It’s been almost two weeks since the death of civil rights leader, foot soldier and American inspiration Reverend Fred Shuttlesworth. I’ve read and heard many wonderful things about the man. There’s something I remember about Rev. Shuttlesworth, as well as Rosa Parks, Matin Luther King and many others in the Civil Rights Movement. They were quite humble and despite their recognition, they knew so much credit went to so many other people too. They knew what they were doing was important, but I feel they didn’t want people to think they were special. A very admirable trait in these leaders that should be emulated by everyone. And with all due respect, we all think the rev was pretty damn special.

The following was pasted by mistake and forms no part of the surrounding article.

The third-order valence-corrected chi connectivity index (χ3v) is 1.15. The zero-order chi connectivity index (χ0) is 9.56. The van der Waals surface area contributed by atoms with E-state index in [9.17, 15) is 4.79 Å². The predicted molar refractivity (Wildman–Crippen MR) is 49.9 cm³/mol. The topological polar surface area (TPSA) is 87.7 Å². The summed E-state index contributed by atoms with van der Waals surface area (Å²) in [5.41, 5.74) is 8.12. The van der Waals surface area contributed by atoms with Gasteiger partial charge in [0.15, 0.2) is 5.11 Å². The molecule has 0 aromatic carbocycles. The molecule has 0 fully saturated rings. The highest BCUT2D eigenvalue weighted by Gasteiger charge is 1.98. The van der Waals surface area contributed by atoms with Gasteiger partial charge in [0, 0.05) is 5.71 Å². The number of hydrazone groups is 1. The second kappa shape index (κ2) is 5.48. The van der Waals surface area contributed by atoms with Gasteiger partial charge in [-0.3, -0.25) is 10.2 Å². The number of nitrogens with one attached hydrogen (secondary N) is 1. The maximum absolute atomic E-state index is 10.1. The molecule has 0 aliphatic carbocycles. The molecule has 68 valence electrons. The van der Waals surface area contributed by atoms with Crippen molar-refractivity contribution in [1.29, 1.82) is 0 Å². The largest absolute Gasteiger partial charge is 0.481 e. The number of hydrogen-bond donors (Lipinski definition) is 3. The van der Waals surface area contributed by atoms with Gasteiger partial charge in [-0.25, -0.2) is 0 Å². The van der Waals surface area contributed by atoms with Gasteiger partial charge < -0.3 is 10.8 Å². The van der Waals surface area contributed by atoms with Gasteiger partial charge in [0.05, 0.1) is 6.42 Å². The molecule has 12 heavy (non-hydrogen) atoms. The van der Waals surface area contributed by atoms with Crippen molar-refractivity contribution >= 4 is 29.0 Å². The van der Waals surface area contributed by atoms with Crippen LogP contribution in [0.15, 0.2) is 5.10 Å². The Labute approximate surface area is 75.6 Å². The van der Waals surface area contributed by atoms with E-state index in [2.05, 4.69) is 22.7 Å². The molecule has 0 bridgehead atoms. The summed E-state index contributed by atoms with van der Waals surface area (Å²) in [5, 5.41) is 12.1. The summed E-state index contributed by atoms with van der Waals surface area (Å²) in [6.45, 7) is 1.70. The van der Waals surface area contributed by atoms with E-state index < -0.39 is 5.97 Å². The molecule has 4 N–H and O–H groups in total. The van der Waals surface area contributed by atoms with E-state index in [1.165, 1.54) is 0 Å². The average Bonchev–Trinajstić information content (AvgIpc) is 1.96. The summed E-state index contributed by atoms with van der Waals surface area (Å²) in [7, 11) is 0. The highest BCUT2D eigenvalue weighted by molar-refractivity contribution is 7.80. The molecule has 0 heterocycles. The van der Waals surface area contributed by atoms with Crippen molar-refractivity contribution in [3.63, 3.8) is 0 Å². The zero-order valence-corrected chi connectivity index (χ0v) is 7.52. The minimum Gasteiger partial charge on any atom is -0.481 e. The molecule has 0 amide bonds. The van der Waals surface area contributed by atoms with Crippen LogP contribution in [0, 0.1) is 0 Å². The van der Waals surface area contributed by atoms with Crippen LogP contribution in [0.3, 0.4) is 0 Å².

Every American citizen should know the story of the Civil Rights Movement in Birmingham. The brave leaders, the ordinary citizens doing extraordinary things, blacks and whites at odds and also beautifully working together. The death of Rev. Shuttlesworth makes me think about how the city, along with the country has made remarkable strides in race relations. Sure it’s not perfect everywhere, but what is? That question was rhetorical, but if it were literal, the answer would be, NOTHING. Perfection is highly unattainable and many times highly overrated. Especially when talking openly about different races and cultures. No race or culture is perfect. Sometimes we know a lot, sometimes a little and sometimes just enough about someone else. The important thing is, know something. Something about your neighbor and what they and their ancestors, forefathers went through. That’s how understanding and integration works. Remove barriers, find common ground and come together as a whole.